37. Monica, I can relate to every single word of this lovely essay! My dad used to send me newspaper clippings about his latest obsession or mine and it was a special way to connect with him, since he wasn’t always easy to talk to. And I’ve also fallen prey to feeding the wrong wolf, so he still hangs around sometimes hoping I’ll throw him a few crumbs. Too often I do. I love reading your work, my friend.

  38. Monica, What an inspiring essay. I so needed this today–one of those days when yet another rejection by the same editor leaves me feeling defeated and vowing “never again.” Your persistence with Bon Appetite inspires me to keep at it and keep the doors open to editors who are receiving. You are lucky because you are talented, hardworking and determined. It takes courage to keep your head up and pushing forward when times are tough. Congratulations on the well deserved success and here’s to more.

  39. I am really touched and overwhelmed by all the love and support.. here, on FB and by email.

    I ask that you please remind me of this essay when I begin to complain about rejections and things being hard. Which I will. I know it. But I will try to follow my own advice (hard as it is to do!)

    Thanks so much!!!!!

  40. Inspiring and uplifting, Monica. When I read your posts, I always want to lock myself up in my study and just write!
    Your dad’s quiet way of supporting and cheering you is amazing 🙂
    I always get discouraged when I am writing in English since it is my second language. Then I have to lift myself up and go on in spite of it.

  41. Great post Monica! I’m sharing it!

  42. What can I say that others haven’t? Lovely story, important message. And a very timely reminder for me.

    Thanks for posting!

    1. Many thanks for your advice on this post. It really helped.

  43. What a marvelous read and what a life’s lesson to learn. How often do I get into the pits and whine, but it is really upto us. Your dad, your post and you are inspiring Monica.

  44. Love this post Monica. It’s my first visit to your site. Won’t be my last.

  45. Gorgeous, wise, necessary read. Thank you! And for the record: I couldn’t possibly love the snail-mail factor more!

  46. I, too, see some of my old favorite writing markets going away, but am feeding the better wolf: I’m feeling freer than I ever have to write about what intrigues me or brings me joy. My blog gives me the wonderful opportunity to choose all content and to serve editor, writer, and food stylist. I’ve written many fun stories that I never wrote in the past (like the recent “maple man” story you liked)–simply because I didn’t have a ready market for them. Now I do.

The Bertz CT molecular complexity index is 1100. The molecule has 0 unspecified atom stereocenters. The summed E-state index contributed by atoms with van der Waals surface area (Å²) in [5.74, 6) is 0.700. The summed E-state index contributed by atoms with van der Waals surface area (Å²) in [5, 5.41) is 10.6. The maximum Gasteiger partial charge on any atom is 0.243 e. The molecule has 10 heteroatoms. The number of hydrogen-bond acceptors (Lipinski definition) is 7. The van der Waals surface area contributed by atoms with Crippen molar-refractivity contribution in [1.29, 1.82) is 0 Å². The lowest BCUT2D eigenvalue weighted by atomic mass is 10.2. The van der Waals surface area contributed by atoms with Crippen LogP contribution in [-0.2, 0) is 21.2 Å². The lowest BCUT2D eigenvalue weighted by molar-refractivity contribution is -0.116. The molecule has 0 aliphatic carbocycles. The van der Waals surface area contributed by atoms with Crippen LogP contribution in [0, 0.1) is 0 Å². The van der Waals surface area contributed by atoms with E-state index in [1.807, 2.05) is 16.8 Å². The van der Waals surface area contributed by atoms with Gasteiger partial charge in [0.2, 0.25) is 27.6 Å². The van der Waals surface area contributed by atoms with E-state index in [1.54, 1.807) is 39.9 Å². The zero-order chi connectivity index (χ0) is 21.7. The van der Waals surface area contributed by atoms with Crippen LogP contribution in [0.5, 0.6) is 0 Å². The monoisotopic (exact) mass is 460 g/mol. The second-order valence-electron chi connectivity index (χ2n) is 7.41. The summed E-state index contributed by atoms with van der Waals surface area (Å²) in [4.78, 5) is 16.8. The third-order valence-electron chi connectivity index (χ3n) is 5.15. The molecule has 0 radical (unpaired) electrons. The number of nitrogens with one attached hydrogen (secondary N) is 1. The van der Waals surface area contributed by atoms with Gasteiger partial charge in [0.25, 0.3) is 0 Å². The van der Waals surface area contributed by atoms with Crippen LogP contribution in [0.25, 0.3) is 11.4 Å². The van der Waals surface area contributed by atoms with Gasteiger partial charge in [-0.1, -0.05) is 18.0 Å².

47. Nicely put. I agree — it’s important to notice that there are indeed two wolves and it’s up to you to choose which one to feed (no matter how much things really do suck.).

    Your story of success reminds me of Woody Allen’s quote — “Eighty percent of success is showing up”. Showing up and pushing through — that sometimes does make one pretty lucky. 🙂

  48. Monica, a wonderful reminder. Thank you. Where we put our attention and energy is from where will reap. I have a dear friend who always says, “Remember, there’s no use waiting for your ship to come in if you haven’t sent any out.”

  49. I was lucky enough to stumble on two pieces by you recently, this one included. Thank you for saying what I need to hear so often in this thankless job as a food writer, and for helping me remember that nothing is impossible if you just try.

  50. Very apt. Kudos to you.

  51. Monica, I love your essays – and this one in particular.

  52. Monica, thanks for the wonderful post. This is indeed a question that we are posed with often times in our lives and the result depends so much on the choices we make.

    Discovered your blog today! helpful and very good to read through.

  53. You are lucky to have a father who sends packages that inspire you; we are lucky to have you and the gems you create from that inspiration. “Inspiration” is a thriving flowering tree – beautiful petals, lovely fruit! – in your care, my friend. (Thank you.)

  54. I totally agree with you..I like how you said that the Universe was feeding what you were thinking. It is so very true and living with that awareness can make us chart our course better! Love this article! We are manifesting our reality with every thought of ours!

  55. Dear Monica, This is likely an issue many people struggle with on various levels. I certainly have been lately. Thank you for the lovely, uncomplicated analogy. And I love the story of your father’s packets. Thank you so much.

  56. I am so happy that you liked this post. Means a lot to me. THANK YOU all!!

  57. This is so odd. Yours is the third thing I’ve read in three days that has hit me between my eyes or rather a jolted me. I have been stalling since this past fall to put up a blog with my quasi-food photos. I’ve let circumstances beat me to a pulp.
    I think I’m back on the way up thank you for your article.

  58. Definitely something I struggle with every day. Your posts like this always come just when I need them the most. Thanks to this post I will pick myself up and start sending out submissions and pitches now at a more rapid pace. I need a kick in the seat regularly and I always find it – and inspiration – here. xo

  59. Dear Monica,

    As you know I have been struggling a lot with health issues regarding my mum n myself. Today I had nearly given up… vowed never to ask again for help because I couldn’t get any. What I got in return was humiliation and great sadness at what the perception of people was when they had been approached for help. And then I came across this beautiful link. It has really given me the strength to pick up myself and again start looking for help. This was the universes way of telling me that I need to go on… Thank you dearest Monica, for this amazing, Inspirational post. Thank you for giving me the opportunity to realise that I am letting the wrong wolf in. And above all thank you for giving me the opportunity to read this amazing essay n get the courage to let the right wolf in. Your writing is an inspiration to me as it is to countless others. xo